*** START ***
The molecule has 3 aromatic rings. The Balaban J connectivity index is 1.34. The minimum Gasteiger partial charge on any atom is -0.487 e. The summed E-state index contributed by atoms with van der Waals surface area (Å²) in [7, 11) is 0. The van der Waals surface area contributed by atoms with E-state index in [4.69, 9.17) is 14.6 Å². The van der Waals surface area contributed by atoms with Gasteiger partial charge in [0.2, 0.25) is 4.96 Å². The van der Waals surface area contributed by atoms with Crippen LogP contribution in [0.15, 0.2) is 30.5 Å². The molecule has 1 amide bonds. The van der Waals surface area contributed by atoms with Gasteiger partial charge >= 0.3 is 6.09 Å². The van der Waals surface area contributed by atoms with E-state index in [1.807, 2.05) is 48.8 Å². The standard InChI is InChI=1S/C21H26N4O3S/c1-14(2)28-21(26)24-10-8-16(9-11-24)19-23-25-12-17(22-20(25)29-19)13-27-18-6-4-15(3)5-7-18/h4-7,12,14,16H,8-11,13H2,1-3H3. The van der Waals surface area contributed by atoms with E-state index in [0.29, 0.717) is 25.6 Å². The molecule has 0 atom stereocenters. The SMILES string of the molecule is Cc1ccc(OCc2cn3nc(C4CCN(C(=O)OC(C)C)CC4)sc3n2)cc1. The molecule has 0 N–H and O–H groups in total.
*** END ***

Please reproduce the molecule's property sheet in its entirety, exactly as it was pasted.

The molecule has 3 aromatic rings. The Balaban J connectivity index is 1.34. The minimum Gasteiger partial charge on any atom is -0.487 e. The summed E-state index contributed by atoms with van der Waals surface area (Å²) in [7, 11) is 0. The van der Waals surface area contributed by atoms with E-state index in [4.69, 9.17) is 14.6 Å². The van der Waals surface area contributed by atoms with Gasteiger partial charge in [0.2, 0.25) is 4.96 Å². The van der Waals surface area contributed by atoms with Crippen LogP contribution in [0.15, 0.2) is 30.5 Å². The molecule has 1 amide bonds. The van der Waals surface area contributed by atoms with Gasteiger partial charge >= 0.3 is 6.09 Å². The van der Waals surface area contributed by atoms with E-state index in [1.807, 2.05) is 48.8 Å². The standard InChI is InChI=1S/C21H26N4O3S/c1-14(2)28-21(26)24-10-8-16(9-11-24)19-23-25-12-17(22-20(25)29-19)13-27-18-6-4-15(3)5-7-18/h4-7,12,14,16H,8-11,13H2,1-3H3. The van der Waals surface area contributed by atoms with E-state index in [0.29, 0.717) is 25.6 Å². The molecule has 0 atom stereocenters. The SMILES string of the molecule is Cc1ccc(OCc2cn3nc(C4CCN(C(=O)OC(C)C)CC4)sc3n2)cc1. The molecule has 0 N–H and O–H groups in total.